Feeding for Fertility
By Alicia Sopatyk, PAg, Livestock and Feed Extension Specialist, Tisdale
The post-partum interval, the time between calving and the first estrus (heat) after calving, is largely determined by the nutritional status of the animal and her body condition. During this time, nutritional requirements peak. Cows are expending energy lactating, repairing their reproductive tracts for re-breeding and meeting their own maintenance and growth requirements. To be productive and profitable these cows need to maintain a 365-day calving interval. Meeting her nutritional requirements at all stages of production, but especially during this critical time is essential for success.
Nutritional requirements for the animal are prioritized based on physiological factors: maintenance, growth, milk production, fertility and body reserves. If cows are deficient in energy or protein after calving, they produce less milk, often resulting in lower weaning weights. Cows in this situation will often also have subsequent difficulty with fertility. The two and three-year old cows that are still growing may also be subject to growth stunting in an energy and protein deficient scenario. The good news is that their appetite increases in lactation by 30 per cent. Providing a nutrient-dense diet will aid in returning to estrus in a timely manner.
Forages alone rarely meet the nutritional needs of a lactating cow. Depending on where your forages are lacking, energy and/or protein supplementation will be necessary to meet all requirements. Some examples include barley grain, pellets and canola meal. In addition, failure to provide adequate vitamins and minerals can result in milk fever and/or winter tetany and could have longer-term implications for the animal’s fertility. If herd fertility has been an issue in the past, consider switching to a different form of mineral that is formulated with fertility in mind. There are many breeder type products commercially available that focus on ensuring trace mineral uptake or custom mineral blends can be created specific to your situation. Remember to consider water quality when adjusting the ration and mineral program to optimize re-breeding.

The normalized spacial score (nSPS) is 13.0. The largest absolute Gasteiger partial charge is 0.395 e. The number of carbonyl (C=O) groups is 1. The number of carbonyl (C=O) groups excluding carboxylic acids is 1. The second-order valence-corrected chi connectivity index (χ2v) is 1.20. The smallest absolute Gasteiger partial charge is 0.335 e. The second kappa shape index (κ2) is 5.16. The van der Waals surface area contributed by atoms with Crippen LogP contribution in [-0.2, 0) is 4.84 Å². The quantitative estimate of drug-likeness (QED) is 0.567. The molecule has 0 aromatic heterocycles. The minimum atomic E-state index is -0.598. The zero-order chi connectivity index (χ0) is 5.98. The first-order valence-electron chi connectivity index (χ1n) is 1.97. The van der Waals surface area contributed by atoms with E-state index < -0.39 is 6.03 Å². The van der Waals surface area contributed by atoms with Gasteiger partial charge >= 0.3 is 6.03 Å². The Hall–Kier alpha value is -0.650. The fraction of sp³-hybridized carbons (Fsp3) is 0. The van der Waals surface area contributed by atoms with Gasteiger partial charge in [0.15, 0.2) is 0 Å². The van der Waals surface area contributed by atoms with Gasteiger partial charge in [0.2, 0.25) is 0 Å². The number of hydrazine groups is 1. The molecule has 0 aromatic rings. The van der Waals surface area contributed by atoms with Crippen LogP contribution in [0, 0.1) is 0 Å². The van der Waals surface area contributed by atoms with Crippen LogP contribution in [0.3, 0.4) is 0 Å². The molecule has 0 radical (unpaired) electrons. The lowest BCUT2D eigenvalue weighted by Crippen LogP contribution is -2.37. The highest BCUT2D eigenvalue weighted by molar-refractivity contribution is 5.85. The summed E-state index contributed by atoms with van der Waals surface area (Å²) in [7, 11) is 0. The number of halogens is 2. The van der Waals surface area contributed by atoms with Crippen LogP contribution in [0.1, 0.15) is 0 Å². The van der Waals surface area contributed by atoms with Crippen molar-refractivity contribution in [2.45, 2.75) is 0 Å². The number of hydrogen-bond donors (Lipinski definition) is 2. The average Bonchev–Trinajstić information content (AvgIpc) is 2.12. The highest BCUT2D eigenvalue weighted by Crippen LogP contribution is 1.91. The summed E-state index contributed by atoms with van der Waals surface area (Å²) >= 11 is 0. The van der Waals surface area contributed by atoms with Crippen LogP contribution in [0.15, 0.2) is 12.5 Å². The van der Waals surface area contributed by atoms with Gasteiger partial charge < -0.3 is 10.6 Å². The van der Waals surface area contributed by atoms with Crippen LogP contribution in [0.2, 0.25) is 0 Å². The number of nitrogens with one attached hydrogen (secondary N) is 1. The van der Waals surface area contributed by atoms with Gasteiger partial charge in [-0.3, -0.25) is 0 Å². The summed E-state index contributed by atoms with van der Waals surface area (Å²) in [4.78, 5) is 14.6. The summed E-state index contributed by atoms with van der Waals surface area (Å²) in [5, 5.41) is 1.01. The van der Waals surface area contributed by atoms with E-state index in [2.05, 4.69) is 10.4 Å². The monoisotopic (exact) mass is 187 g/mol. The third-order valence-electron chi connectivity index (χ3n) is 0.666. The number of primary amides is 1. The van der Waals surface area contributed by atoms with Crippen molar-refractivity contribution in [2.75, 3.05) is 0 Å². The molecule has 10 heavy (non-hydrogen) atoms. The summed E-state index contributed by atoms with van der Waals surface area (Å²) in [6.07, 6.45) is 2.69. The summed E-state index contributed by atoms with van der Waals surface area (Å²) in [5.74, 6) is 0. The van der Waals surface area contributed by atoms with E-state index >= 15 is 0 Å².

Although reproduction is low on a cow’s nutritional priority list, it is at the top for producers. Ensuring the cow’s nutritional requirements are met during the post-partum interval is critical to the females re-breeding success. Monitor the condition of your herd throughout the calving and lactation period. Contact your nutritionist or your local livestock and feed extension specialist for assistance with feed and water analysis and ration services that ensure your females are fed for fertility.
Watch this video to learn more about the ministry’s livestock and feed extension specialists and how they can help you on your operation.
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